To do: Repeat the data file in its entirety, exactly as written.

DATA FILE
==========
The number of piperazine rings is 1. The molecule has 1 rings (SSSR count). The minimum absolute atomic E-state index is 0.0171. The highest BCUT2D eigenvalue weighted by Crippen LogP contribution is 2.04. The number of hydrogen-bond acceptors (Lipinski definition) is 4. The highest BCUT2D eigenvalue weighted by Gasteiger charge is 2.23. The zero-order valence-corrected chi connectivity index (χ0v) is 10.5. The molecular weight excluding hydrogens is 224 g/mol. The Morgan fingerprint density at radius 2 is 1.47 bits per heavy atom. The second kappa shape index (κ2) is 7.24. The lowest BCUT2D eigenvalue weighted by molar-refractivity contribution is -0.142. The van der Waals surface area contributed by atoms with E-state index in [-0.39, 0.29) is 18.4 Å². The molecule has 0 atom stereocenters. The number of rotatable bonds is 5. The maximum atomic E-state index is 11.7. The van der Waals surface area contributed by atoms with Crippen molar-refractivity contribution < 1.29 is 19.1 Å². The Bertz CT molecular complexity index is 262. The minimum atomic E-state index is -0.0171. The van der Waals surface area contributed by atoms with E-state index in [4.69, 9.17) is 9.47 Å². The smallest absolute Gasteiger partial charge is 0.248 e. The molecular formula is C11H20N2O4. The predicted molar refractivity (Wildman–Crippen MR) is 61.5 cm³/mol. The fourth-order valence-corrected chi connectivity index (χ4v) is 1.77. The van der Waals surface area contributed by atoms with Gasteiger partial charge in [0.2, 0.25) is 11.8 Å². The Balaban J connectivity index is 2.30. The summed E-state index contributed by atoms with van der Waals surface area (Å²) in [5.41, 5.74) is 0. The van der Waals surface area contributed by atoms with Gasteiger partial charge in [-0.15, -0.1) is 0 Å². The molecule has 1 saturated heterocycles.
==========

The number of piperazine rings is 1. The molecule has 1 rings (SSSR count). The minimum absolute atomic E-state index is 0.0171. The highest BCUT2D eigenvalue weighted by Crippen LogP contribution is 2.04. The number of hydrogen-bond acceptors (Lipinski definition) is 4. The highest BCUT2D eigenvalue weighted by Gasteiger charge is 2.23. The zero-order valence-corrected chi connectivity index (χ0v) is 10.5. The molecular weight excluding hydrogens is 224 g/mol. The Morgan fingerprint density at radius 2 is 1.47 bits per heavy atom. The second kappa shape index (κ2) is 7.24. The lowest BCUT2D eigenvalue weighted by molar-refractivity contribution is -0.142. The van der Waals surface area contributed by atoms with E-state index in [-0.39, 0.29) is 18.4 Å². The molecule has 0 atom stereocenters. The number of rotatable bonds is 5. The maximum atomic E-state index is 11.7. The van der Waals surface area contributed by atoms with Crippen molar-refractivity contribution < 1.29 is 19.1 Å². The Bertz CT molecular complexity index is 262. The minimum atomic E-state index is -0.0171. The van der Waals surface area contributed by atoms with E-state index in [4.69, 9.17) is 9.47 Å². The smallest absolute Gasteiger partial charge is 0.248 e. The molecular formula is C11H20N2O4. The predicted molar refractivity (Wildman–Crippen MR) is 61.5 cm³/mol. The fourth-order valence-corrected chi connectivity index (χ4v) is 1.77. The van der Waals surface area contributed by atoms with Gasteiger partial charge in [0.2, 0.25) is 11.8 Å². The Balaban J connectivity index is 2.30. The summed E-state index contributed by atoms with van der Waals surface area (Å²) in [5.41, 5.74) is 0. The van der Waals surface area contributed by atoms with Gasteiger partial charge in [-0.15, -0.1) is 0 Å². The molecule has 1 saturated heterocycles.